For example, in my second attempt at self-publishing, I compiled all the blog posts I wrote for a blog I started back in 2007. The blog, called Brad’s Reader (now defunct), focused mostly on writing tips/tricks, inspiration, self-publishing and ways technology is leveling the playing field for writers. I only included posts about writing and titled the book, ‘The Brad’s Reader Guide To Writing.’ Big mistake. First, I just assumed people would know what my blog was about. Second, the title confused people because it was a guide to writing, but had the word “Reader” in it. Yeah, that ebook flopped too. My self-publishing career was going up in flames before it even got off the ground.

I Used Twitter As My Main Marketing Method

I’ve been on Twitter since 2009 and have only recently hit the 1,000 follower mark. The kid who delivers my morning paper probably has more Twitter followers than I do. Further, most of my Twitter followers are fellow authors who are also trying to promote and sell their own ebooks. So how well do you think my constant promotion of ‘I Took Grandma To The Strip Club’ on Twitter went? I’d get the occasional ‘Like.’ But I never saw a single sale after tweeting about my ebook. My big problem was my twitter followers were the wrong audience.

In fact, beyond Twitter, I didn’t do much else to market my ebook. I had a sales page on my website dedicated to the ebook, including a link to Amazon, but that didn’t do much either. I assumed that my blog would draw readers in and they’d naturally gravitate towards my ebook. Again, like my Twitter followers, my blog was geared more towards other writers, not readers who’d be interested in grandmas going to strip clubs. I didn’t think my marketing strategy out very well, to say the least.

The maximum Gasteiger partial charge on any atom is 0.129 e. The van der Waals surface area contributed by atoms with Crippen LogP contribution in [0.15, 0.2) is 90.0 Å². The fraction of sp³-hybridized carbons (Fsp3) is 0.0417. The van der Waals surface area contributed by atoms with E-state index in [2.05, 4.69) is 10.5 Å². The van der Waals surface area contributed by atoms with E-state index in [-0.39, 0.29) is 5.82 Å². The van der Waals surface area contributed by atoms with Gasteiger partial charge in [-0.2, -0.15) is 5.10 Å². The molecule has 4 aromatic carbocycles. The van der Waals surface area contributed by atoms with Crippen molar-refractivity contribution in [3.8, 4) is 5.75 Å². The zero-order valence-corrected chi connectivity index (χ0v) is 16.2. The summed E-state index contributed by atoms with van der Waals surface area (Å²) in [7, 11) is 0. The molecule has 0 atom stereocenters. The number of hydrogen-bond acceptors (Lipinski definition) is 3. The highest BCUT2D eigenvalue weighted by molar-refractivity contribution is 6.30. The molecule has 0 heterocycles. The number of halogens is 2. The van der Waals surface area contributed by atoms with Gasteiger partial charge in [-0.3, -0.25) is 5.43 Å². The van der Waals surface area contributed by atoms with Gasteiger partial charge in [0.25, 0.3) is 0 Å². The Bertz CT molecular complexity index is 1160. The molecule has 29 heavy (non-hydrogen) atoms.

Only One Person Proofread The Story Before Editing

I found a beta reader on Goodreads that proofread the story before I slapped it up on Amazon. Don’t get me wrong, she made some great suggestions and found a lot of embarrassing mistakes. She even said it was a good story.

Looking back, I shouldn’t have relied on one person’s reading and should have splurged on a professional editor who could turn a mediocre story into something more polished, professional, and something worth publishing.

After publishing ‘I Took Grandma to the Strip Club’ on Amazon I reread it multiple times. While I never found any glaring mistakes or plot holes, I knew it could still be much better. A story can always be better. The fact that I felt satisfied enough to publish it after only one reader’s feedback should’ve raised a lot of red flags.

The Cover

I outsourced the design of the cover to a designer on Fiverr—the gig website where people perform basic tasks for five dollars. To be fair, the designer I hired had a very impressive portfolio of ebook covers. I bought a stock photo of a cartoon picture of what looked like an old lady dancing around a pole for the designer to use.